Author Topic: tIRA(s) ->Roth conversion help, understanding sequencing and steps I would need  (Read 336 times)

MidWestLove

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Greetings and thank you for reading this
I am in the low income year (in between leaving corporate job and starting a consulting service) so I thought to use it to convert some tIRAs to Roth side and would  welcome your suggestions on things I may be overlooking.

I have 3 IRA accounts total
 Rollover IRA with Vanguard 170k
 SEP-IRA through Vanguard 2k
 traditional IRA through Schwab 40k

The total amount of non-deductible contributions (form 8606 is 36k)

I have also a Solo 401k with Fidelity created for consulting practice using combination of discountsolo401 documents and Fidelity non-prototype accounts.

What I was thinking of doing is
1) transfer all assets (ideally directly without any checks) from Rollover IRA at Vanguard into Solo 401k pre-tax space.
2) transfer all sets from SEP IRA into Solo 401k pre-tax space
3) open new Roth account, and convert 40k of Schwab tIRA (custodian to custodian ideally) which should give me
3.a ~40k new Roth account
3.b ~4k in taxable income (40k of value - 36k of total non-deductible contributions )

Questions
- does this approach makes sense or is there a better one?
- will I trigger pro-rata rules in steps 1 or 2 or would both be non-taxable events. I only care about steps 1 and 2 to not trigger pro-rata rule and my understanding it applies only to IRAs and not to 401k/403b accounts
- anything else I need to watch for?

Thank you!

secondcor521

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It makes sense to me and is roughly what I did for roughly the same reason I think you're doing this...to avoid pro-rata rules.

I don't think you will trigger pro-rata rules and the IRA->401k rollovers should be nontaxable events.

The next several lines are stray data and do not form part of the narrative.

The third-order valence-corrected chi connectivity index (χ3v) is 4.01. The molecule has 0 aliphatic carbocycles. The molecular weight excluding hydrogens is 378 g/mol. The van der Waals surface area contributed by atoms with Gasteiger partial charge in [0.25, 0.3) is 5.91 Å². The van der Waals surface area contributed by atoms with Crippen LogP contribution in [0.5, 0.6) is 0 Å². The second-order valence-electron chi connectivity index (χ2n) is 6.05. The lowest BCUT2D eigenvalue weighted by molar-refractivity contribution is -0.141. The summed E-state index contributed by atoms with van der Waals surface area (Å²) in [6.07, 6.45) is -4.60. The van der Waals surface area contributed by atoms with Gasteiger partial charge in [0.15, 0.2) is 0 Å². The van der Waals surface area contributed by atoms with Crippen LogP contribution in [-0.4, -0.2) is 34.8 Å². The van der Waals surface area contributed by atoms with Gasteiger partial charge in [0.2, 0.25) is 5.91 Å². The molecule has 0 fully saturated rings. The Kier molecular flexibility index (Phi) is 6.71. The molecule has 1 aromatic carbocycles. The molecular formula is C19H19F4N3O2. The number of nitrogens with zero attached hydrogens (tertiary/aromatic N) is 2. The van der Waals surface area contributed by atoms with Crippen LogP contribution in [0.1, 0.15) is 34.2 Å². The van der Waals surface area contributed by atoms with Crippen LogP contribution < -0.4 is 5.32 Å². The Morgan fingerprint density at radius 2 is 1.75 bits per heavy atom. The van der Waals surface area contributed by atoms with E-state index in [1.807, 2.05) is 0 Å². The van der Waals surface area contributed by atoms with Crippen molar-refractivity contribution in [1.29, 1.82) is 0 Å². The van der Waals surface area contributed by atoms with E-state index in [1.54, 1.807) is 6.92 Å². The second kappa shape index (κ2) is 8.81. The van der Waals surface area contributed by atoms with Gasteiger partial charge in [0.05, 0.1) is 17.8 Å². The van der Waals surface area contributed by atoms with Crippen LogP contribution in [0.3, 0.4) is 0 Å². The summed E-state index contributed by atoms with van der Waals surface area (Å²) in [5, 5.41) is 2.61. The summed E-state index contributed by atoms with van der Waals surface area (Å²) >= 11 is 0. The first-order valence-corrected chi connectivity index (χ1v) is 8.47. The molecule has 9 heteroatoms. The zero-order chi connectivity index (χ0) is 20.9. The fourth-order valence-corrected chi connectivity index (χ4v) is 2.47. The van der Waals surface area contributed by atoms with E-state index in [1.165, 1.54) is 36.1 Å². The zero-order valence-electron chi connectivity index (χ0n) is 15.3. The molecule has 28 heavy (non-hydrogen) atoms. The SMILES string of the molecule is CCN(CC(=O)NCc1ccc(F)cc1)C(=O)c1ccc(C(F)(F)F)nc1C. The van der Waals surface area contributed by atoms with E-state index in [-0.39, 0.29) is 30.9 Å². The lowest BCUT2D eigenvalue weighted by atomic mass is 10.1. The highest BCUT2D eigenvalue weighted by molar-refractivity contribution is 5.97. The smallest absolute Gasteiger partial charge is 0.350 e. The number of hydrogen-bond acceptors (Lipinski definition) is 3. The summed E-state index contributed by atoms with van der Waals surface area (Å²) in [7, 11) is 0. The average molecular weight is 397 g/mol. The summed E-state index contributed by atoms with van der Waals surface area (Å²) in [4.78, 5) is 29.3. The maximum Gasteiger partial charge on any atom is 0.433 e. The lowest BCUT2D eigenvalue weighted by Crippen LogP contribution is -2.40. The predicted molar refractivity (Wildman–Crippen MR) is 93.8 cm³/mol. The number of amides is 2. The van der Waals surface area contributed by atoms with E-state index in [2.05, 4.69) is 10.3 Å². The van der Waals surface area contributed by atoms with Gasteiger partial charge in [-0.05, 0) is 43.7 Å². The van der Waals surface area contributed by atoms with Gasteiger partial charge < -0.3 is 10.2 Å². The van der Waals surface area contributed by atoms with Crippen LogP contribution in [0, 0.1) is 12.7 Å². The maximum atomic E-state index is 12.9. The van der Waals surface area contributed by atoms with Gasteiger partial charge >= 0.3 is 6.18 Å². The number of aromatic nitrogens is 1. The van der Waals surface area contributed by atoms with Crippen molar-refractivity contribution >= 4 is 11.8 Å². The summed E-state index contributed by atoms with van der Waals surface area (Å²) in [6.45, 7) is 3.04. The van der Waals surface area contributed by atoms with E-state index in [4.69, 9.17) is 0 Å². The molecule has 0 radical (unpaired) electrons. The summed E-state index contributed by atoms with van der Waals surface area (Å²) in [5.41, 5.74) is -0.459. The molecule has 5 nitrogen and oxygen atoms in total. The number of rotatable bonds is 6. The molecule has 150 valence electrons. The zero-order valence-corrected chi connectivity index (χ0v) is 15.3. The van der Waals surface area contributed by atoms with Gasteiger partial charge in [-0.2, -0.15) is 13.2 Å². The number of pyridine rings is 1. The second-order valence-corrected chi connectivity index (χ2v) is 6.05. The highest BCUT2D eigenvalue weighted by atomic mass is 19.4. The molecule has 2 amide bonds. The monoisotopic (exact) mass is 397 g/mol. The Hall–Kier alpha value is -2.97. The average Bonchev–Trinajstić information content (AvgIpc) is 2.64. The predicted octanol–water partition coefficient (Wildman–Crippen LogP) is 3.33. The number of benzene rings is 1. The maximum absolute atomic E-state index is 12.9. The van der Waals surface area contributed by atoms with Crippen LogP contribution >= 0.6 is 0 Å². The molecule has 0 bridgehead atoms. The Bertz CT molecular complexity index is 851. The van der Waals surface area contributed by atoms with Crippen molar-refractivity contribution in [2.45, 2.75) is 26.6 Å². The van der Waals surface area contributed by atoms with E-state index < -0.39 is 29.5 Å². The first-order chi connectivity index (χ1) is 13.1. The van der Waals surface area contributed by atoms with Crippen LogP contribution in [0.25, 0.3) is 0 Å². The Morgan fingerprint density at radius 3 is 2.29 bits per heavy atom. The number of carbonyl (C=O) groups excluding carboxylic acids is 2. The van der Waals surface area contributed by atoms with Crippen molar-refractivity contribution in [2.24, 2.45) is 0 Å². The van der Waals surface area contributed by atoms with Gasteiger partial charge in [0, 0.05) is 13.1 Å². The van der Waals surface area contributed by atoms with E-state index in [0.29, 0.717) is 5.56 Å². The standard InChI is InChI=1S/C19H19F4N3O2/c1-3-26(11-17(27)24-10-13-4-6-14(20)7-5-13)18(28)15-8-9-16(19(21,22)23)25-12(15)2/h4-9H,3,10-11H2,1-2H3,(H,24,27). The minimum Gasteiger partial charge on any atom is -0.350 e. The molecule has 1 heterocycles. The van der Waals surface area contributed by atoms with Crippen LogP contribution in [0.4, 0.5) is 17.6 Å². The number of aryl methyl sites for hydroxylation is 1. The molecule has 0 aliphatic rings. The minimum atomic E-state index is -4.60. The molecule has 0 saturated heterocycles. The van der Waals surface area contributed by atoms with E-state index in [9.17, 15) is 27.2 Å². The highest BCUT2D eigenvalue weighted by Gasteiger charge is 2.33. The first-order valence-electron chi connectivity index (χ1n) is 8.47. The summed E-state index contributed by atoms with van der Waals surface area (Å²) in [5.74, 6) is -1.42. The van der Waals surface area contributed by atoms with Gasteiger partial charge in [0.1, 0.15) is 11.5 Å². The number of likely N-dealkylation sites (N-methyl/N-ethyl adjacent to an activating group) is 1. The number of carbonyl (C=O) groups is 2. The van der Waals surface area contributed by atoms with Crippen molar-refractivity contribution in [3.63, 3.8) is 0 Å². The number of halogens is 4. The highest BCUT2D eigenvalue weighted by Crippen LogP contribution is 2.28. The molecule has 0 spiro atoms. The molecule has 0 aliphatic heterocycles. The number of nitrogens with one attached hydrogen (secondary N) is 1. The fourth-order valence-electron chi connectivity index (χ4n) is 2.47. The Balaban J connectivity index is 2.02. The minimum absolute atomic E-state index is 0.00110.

If your 401k is not at Vanguard, Vanguard will probably require that they send you a check when you do the rollover.  You will just endorse the check and send it on to your 401k custodian.  It always seems nerve-wracking to me when this happens, because you've got large checks floating around in the mail, but it has always worked out just fine when I have done things like this.

Things to watch for:

1.  Make sure your Schwab IRA is the only IRA you're left with.  I'm assuming this is the case - that is, that you only have 3 IRAs total and not a fourth one somewhere else you've forgotten to mention.
2.  Make sure your 401k allows incoming rollovers before starting this whole process.  Not all do.  You can ask your 401k custodian or check the summary plan document (SPD).
3.  I don't think it is strictly necessary, but when I did something similarly I did the IRA->401k rollovers and made sure they completed before I did the tIRA->Roth conversion.  You want to avoid some sort of administrative delay or paperwork holdup that screws up your plans.

Finally, you might as well open your Roth IRA with Schwab if you're happy with them.  That should make your tIRA->Roth conversion simple.

Good luck.
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MidWestLove

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Thank you

And just to be sure, while for taxes we are joint (filling MFJ), IRAs are completely separate for individual so my wife's accounts  (tIRAs, rollovers, etc) are not in any way counted for pro-rate purposes?

for 401k plan , it is a plan for which I am the administrator/trustee and documents are written in a way that I am certain it accepts rollovers. Just have to check the proper way to execute consolidation of the IRAs without Vanguard thinking they are distributing the IRA and issuing incorrect forms come tax time..

secondcor521

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I am not sure about the answer to your first question.  I would be a little worried if you are MFJ.  Take a look at the instructions for Form 8606 and see what it says there.

As far as the rollover is concerned, just tell Vanguard that you're doing a rollover to your employer 401k and they should code it correctly.  They'll report it to the IRS but the codes on the forms should make it tax free.  Note that you should also report the amount on your tax form on line 15a or 16a and mark it as a rollover, with line 15b or 16b zero.
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